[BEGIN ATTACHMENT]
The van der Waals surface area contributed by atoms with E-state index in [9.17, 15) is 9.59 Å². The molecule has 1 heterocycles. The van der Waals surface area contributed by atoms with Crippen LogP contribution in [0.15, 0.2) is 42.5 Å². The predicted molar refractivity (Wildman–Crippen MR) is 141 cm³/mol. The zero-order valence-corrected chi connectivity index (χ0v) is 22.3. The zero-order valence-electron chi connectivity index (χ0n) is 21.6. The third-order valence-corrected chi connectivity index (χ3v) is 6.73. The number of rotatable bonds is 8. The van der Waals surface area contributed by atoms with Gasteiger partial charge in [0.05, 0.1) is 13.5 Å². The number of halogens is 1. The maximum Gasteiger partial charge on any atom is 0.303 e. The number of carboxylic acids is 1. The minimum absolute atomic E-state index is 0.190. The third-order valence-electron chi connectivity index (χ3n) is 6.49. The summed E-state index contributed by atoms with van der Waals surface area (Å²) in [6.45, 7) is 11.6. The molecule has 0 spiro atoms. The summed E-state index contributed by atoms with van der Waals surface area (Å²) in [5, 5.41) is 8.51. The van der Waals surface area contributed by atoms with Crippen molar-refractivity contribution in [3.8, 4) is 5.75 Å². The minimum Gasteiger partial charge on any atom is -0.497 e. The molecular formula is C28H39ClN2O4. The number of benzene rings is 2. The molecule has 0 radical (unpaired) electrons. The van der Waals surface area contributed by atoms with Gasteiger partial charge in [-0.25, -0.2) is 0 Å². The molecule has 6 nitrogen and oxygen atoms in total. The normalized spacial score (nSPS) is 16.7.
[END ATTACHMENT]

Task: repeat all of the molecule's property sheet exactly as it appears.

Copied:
The van der Waals surface area contributed by atoms with E-state index in [9.17, 15) is 9.59 Å². The molecule has 1 heterocycles. The van der Waals surface area contributed by atoms with Crippen LogP contribution in [0.15, 0.2) is 42.5 Å². The predicted molar refractivity (Wildman–Crippen MR) is 141 cm³/mol. The zero-order valence-corrected chi connectivity index (χ0v) is 22.3. The zero-order valence-electron chi connectivity index (χ0n) is 21.6. The third-order valence-corrected chi connectivity index (χ3v) is 6.73. The number of rotatable bonds is 8. The van der Waals surface area contributed by atoms with Gasteiger partial charge in [0.05, 0.1) is 13.5 Å². The number of halogens is 1. The maximum Gasteiger partial charge on any atom is 0.303 e. The number of carboxylic acids is 1. The minimum absolute atomic E-state index is 0.190. The third-order valence-electron chi connectivity index (χ3n) is 6.49. The summed E-state index contributed by atoms with van der Waals surface area (Å²) in [6.45, 7) is 11.6. The molecule has 0 spiro atoms. The summed E-state index contributed by atoms with van der Waals surface area (Å²) in [5, 5.41) is 8.51. The van der Waals surface area contributed by atoms with Crippen molar-refractivity contribution in [3.8, 4) is 5.75 Å². The minimum Gasteiger partial charge on any atom is -0.497 e. The molecular formula is C28H39ClN2O4. The number of benzene rings is 2. The molecule has 0 radical (unpaired) electrons. The van der Waals surface area contributed by atoms with Gasteiger partial charge in [-0.25, -0.2) is 0 Å². The molecule has 6 nitrogen and oxygen atoms in total. The normalized spacial score (nSPS) is 16.7.